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How to Prevent Running Injuries with Biomechanical Assessment

Running Injuries

An estimated 65% of all runners experience running-related injuries each year. These injuries often occur in the hips, knees, and feet and are the result of improper running mechanics. Our bodies are complex instruments, and when one small factor is out of line, it can cause injury and pain throughout the entire body. In order to prevent those reoccurring, nagging injuries from resurfacing, it is important to ensure your body mechanics are in proper order. Rather than rely on pain medications or invasive surgery, receive a biomechanical assessment and fix the problem areas in your body mechanics.

What is a Biomechanical Assessment?

A biomechanical assessment is a complex evaluation of the feet, legs, hips, and body position while running. Through a series of functional tests, the test’s administrator will evaluate the quality of movement in the patient, while determining if any muscles are excessively tight or weak and if the firing pattern is out of sequence. The administrator will also observe the patient’s muscle strength, joint range of motion, and the angular relationships of the segments in the foot and leg. These tests help discover problems with the patient’s biomechanics that cause pain and injury to arise. Finding these muscular imbalances and movement dysfunctions play a crucial role in developing a plan of attack that not only helps in the treatment of the pain or injury, but also in its prevention and reoccurrence.

Who Needs These Assessments?

There are two primary uses for biomechanical assessments: injury prevention and post-injury treatment. If a patient notices reoccurring pain every time they run, an assessment of their running mechanics could locate what is causing the pain to arise. A sports rehabilitation specialist can then show the patient adjustments they can make in their gait to eliminate the pain from arising again. Biomechanical assessments are also used for people recovering from an injury. Once the body is able to move again without pain, the test’s administrator will evaluate if the patient’s biomechanics are working properly. This is used to ensure the patient healed correctly from the injury and that future pain will not develop after the healing process is concluded.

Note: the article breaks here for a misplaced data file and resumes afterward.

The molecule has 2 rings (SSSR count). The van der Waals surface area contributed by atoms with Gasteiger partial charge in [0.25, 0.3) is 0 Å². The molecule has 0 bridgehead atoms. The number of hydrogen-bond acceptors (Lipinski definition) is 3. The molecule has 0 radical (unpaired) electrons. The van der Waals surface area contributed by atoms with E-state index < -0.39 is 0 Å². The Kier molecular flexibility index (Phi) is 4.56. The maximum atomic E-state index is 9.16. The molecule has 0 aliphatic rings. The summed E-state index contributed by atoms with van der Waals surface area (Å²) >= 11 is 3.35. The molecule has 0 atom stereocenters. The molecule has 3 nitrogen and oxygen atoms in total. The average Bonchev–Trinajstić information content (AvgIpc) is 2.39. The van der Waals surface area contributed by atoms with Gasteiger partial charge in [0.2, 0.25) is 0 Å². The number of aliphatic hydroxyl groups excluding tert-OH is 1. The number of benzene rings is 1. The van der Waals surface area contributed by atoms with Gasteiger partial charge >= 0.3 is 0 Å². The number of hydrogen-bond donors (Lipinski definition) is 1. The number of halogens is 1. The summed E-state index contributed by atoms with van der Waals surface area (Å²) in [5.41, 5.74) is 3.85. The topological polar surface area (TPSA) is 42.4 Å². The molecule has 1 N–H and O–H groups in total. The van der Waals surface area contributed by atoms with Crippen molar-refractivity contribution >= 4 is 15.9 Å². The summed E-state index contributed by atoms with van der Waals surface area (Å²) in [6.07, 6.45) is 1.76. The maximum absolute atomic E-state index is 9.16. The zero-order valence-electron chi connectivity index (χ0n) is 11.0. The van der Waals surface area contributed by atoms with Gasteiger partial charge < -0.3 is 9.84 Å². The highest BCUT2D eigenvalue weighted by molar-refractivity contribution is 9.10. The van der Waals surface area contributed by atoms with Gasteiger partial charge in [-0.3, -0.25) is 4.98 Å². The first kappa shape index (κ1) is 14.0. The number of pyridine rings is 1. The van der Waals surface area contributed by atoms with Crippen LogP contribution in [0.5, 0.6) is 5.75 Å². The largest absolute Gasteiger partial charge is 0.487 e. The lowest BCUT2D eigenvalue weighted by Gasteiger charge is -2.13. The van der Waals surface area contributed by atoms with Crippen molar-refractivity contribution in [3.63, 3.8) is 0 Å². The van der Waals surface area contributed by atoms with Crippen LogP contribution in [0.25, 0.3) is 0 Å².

What Happens Next?

Once the problem in body mechanics is located, the information gained is used by a medical professional to develop a rehabilitation program for the runner. The rehabilitation program may include adjustments to the

runner’s gait, improving flexibility, andstrengthening the supporting muscles of the leg. If improper biomechanics are discovered to be the result of imbalances in the musculoskeletal system, chiropractic adjustments may also be performed. The doctor will utilize chiropractic manipulation or an adjustment to help restore normal function and motion in the patient’s joints.

The goal of a biomechanical assessment is not to critique a runner’s form, but rather to determine if their form could be the cause of their reoccurring pain or injury. Whether you are an avid runner or a weekend warrior, if you notice reoccurring pain during your run you should consider getting a biomechanical assessment. The best way to prevent injury is to listen to your body and make adjustments that allow for the most comfortable running mechanics possible. With a biomechanical assessment, you can prevent and treat pain without the need of invasive surgery or prescription pain medications.

About the Author:
Dr. Kevin Christie is a Chiropractic Physician and Certified Strength & Conditioning Specialist (CSCS) in Miami, FL at Health-Fit Chiropractic & Sports Recovery where he treats college athletes, as well as professional athletes from the NFL, MLB, and NHL. Dr. Christie was appointed by Gov. Charlie Crist to the Board of Athletic Trainers as the Chiropractic Advisor. He is also part of the IRONMAN® Provider Network through A.R.T., which sets up a treatment tent for every IRONMAN event to provide treatment to IRONMAN athletes.